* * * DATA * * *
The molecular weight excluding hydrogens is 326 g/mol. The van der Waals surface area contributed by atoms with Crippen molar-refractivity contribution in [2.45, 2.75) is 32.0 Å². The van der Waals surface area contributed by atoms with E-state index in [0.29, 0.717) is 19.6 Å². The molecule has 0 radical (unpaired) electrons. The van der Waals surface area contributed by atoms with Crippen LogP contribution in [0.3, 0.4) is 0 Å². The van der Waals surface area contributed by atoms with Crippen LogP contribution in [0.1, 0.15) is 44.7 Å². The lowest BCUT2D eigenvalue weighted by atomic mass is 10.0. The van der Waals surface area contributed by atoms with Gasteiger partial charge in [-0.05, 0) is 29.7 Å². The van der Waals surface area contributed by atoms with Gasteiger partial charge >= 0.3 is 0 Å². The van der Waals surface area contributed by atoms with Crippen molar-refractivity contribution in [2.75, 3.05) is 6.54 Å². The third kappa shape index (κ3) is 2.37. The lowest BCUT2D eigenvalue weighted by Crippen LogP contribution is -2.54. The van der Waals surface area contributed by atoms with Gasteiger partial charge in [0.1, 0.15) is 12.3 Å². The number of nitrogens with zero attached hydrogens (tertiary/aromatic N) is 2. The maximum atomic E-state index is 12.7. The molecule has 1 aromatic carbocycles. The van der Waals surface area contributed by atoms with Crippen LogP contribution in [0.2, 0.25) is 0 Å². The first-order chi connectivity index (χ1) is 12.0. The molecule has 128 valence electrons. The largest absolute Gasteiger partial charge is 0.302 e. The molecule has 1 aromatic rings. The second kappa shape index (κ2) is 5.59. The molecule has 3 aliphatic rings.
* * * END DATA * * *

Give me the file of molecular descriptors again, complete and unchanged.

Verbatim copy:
The molecular weight excluding hydrogens is 326 g/mol. The van der Waals surface area contributed by atoms with Crippen molar-refractivity contribution in [2.45, 2.75) is 32.0 Å². The van der Waals surface area contributed by atoms with E-state index in [0.29, 0.717) is 19.6 Å². The molecule has 0 radical (unpaired) electrons. The van der Waals surface area contributed by atoms with Crippen LogP contribution in [0.3, 0.4) is 0 Å². The van der Waals surface area contributed by atoms with Crippen LogP contribution in [0.1, 0.15) is 44.7 Å². The lowest BCUT2D eigenvalue weighted by atomic mass is 10.0. The van der Waals surface area contributed by atoms with Gasteiger partial charge in [-0.05, 0) is 29.7 Å². The van der Waals surface area contributed by atoms with Gasteiger partial charge >= 0.3 is 0 Å². The van der Waals surface area contributed by atoms with Crippen molar-refractivity contribution in [2.75, 3.05) is 6.54 Å². The third kappa shape index (κ3) is 2.37. The lowest BCUT2D eigenvalue weighted by Crippen LogP contribution is -2.54. The van der Waals surface area contributed by atoms with Gasteiger partial charge in [0.1, 0.15) is 12.3 Å². The number of nitrogens with zero attached hydrogens (tertiary/aromatic N) is 2. The maximum atomic E-state index is 12.7. The molecule has 1 aromatic carbocycles. The van der Waals surface area contributed by atoms with Crippen LogP contribution in [0.2, 0.25) is 0 Å². The first-order chi connectivity index (χ1) is 12.0. The molecule has 128 valence electrons. The largest absolute Gasteiger partial charge is 0.302 e. The molecule has 1 aromatic rings. The second kappa shape index (κ2) is 5.59. The molecule has 3 aliphatic rings.